Back in January, Notre Dame head football coach Brian Kelly realized he needed to turn over a new leaf. And his players are noticing.
NOTRE DAME — Meet Brian Kelly 2.0.
He’s an upgraded model of the Notre Dame head coach of the past two years.
In his own words, he’s more accessible, more involved. In his players’ words, he’s more muted, more personable and more trusting of senior leaders.
Kelly’s initiative to change came shortly after the end of his second year as head coach, which wrapped up with a loss to Florida State in the Champs Sports Bowl. The Irish finished 8-5 for the second straight year.
Kelly realized if he wanted to see an improvement in his team, he needed to start with himself.
So he began meeting with players every Monday with an emphasis on spending more time with them, on getting to know each of them on an individual level rather than as a member of a certain unit.
“I just think my emphasis of spending more time with the players and getting to know them better, and letting them get to know me better than just sitting up in an office (like), ‘There’s where the head coach at Notre Dame sits,’” Kelly said Saturday. “I’ve never been that kind of coach and I felt myself sliding toward that in my first couple years (at Notre Dame).”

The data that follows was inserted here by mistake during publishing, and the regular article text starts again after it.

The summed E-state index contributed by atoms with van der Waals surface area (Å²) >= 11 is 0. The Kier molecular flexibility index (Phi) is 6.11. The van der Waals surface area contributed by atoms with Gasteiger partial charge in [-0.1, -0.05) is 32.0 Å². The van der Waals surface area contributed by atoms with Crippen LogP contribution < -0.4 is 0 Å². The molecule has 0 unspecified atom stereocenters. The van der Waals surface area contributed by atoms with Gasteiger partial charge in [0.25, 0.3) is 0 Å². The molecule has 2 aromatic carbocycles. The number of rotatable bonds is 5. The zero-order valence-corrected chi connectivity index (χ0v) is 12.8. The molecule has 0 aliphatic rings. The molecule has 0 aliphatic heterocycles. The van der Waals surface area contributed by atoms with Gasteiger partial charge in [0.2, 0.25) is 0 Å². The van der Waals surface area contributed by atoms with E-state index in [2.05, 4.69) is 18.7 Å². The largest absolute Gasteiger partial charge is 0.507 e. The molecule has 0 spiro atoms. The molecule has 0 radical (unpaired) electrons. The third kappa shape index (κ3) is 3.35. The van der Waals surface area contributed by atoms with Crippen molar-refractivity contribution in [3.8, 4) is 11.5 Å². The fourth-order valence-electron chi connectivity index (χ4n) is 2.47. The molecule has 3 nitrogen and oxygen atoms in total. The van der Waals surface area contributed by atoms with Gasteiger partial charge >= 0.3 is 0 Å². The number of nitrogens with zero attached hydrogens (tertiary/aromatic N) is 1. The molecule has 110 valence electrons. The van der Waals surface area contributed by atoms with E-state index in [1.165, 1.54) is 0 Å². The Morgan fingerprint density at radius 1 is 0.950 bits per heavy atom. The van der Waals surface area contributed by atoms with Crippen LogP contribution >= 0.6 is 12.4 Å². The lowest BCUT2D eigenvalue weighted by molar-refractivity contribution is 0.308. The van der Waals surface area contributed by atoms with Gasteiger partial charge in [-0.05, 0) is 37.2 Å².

Two Irish seniors, Manti Te’o and Theo Riddick, are already noticing the changes.
“He’s here more often,” Riddick said of Kelly. “He’s more open. We get to joke and laugh with him. It’s more like a comfort thing. Everyone seems comfortable with him right now.”
Riddick joked that Kelly’s change may have stemmed from the coach’s back surgery in June.
“He’s a little more flexible now,” he said with a laugh.
In Te’o’s eyes, Kelly has given the team seniors more room to flex their leadership.
“Coach has tried to let the players run the team, the players run the players,” Te’o said. “I think it’s helped out. He’s allowed us to have more control of what’s going on.
“This is our team. This is my team. This is Braxston (Cave)’s team. This is Jamoris (Slaughter)’s team. And so when someone steps out of line, we don’t wait for coach to act. We act upon it. When the locker room is dirty, we are the ones who act upon it. We don’t wait for Coach to get to it.”
These might not seem like shocking changes, but Te’o said this style of managing the team is “way different” than the past.
It’s Year 3 of the Kelly era at Notre Dame, a year which typically measures a coach’s effectiveness with the program. If Kelly wants to pull the Irish away from yet another middling season, he seems to be off to a good start.
On the first day of pre-season practice, Kelly took the reins from offensive coordinator Chuck Martin and spent the first 20 minutes of practice with the quarterbacks.
He was immersed in their drills, coaching each quarterback individually and offering specific pointers on footwork drills.
“I just need to be involved,” Kelly said. “I need to coach. I need to be in the trenches. I need to be around our guys. I need to be the effective leader.
“Some (coaches) are better from sitting up on the tower and some are better being hands on, and I’m better (hands on). I need to be a better coach and that’s what my strengths are, so I’m going to them.”